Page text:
“We are still utilizing the levy stabilization reserve in our 2021 budget – $216,000 which is our surplus for 2020 to help offset this impact,” he said.

The weighted assessment of farmland impacts is affecting the percentage and the formula for shared services.

“Our weighted assessment has increased the percentage over our partners, it has increased 2.77 per cent over the last three years,” said Bridges. “This is specifically with the increase in farmland, so as noted, delays in reassessment to 2020 values impact the county itself because we’re high in farms.”

He expects once the new Municipal Property Assessment Corporation (MPAC) assessments are released, that over the next four years the shift in value will be back to residential.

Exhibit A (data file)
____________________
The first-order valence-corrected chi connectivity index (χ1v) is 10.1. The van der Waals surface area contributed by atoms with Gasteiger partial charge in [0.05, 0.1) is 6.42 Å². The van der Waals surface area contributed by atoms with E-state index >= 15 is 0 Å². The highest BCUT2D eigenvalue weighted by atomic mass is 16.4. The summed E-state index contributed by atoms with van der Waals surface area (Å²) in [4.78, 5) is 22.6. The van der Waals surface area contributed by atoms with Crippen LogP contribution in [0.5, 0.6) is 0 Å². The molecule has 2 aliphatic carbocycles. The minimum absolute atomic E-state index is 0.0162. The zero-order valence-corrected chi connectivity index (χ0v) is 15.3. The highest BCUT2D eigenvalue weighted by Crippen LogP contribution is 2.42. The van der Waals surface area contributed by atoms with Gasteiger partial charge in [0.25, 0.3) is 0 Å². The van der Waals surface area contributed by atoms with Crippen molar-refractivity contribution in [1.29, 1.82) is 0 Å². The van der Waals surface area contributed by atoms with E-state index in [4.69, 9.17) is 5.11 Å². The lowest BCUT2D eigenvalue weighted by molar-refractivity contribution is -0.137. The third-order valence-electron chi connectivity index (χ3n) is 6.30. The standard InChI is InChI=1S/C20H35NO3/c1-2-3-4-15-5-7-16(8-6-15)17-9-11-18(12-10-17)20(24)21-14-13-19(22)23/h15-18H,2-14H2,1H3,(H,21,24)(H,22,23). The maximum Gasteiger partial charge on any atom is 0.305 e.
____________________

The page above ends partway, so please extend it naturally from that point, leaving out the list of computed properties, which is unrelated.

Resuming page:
There are $11.3 million in capital projects, with $7.9 million being funded from reserves, $3.4 million from the federal gas tax, provincial OCID and municipal partners and almost $3.3 million being put away to help with asset management and the future of the county’s capital.

The increase to asset management in 2021 is about $150,000 to roads and $20,000 to bridges and culverts.

“We’re looking to see those amounts increase over the next 10 years to $400,000 – to get to $4.1 million for roads and $940,000 for bridges,” said Bridges. “I’m sure we can close that infrastructure gap.”

Included in the 2021 budget is about $400,000 in cost associated with the COVID-19 safe restart.

Coun. Bob Wilhelm raised concerns about the target amount for the levy stabilization reserve.

“Going over $1 million and continuing to grow doesn’t make sense to me currently,” he said. “I just wonder if there is an established amount we’re shooting for on that reserve?”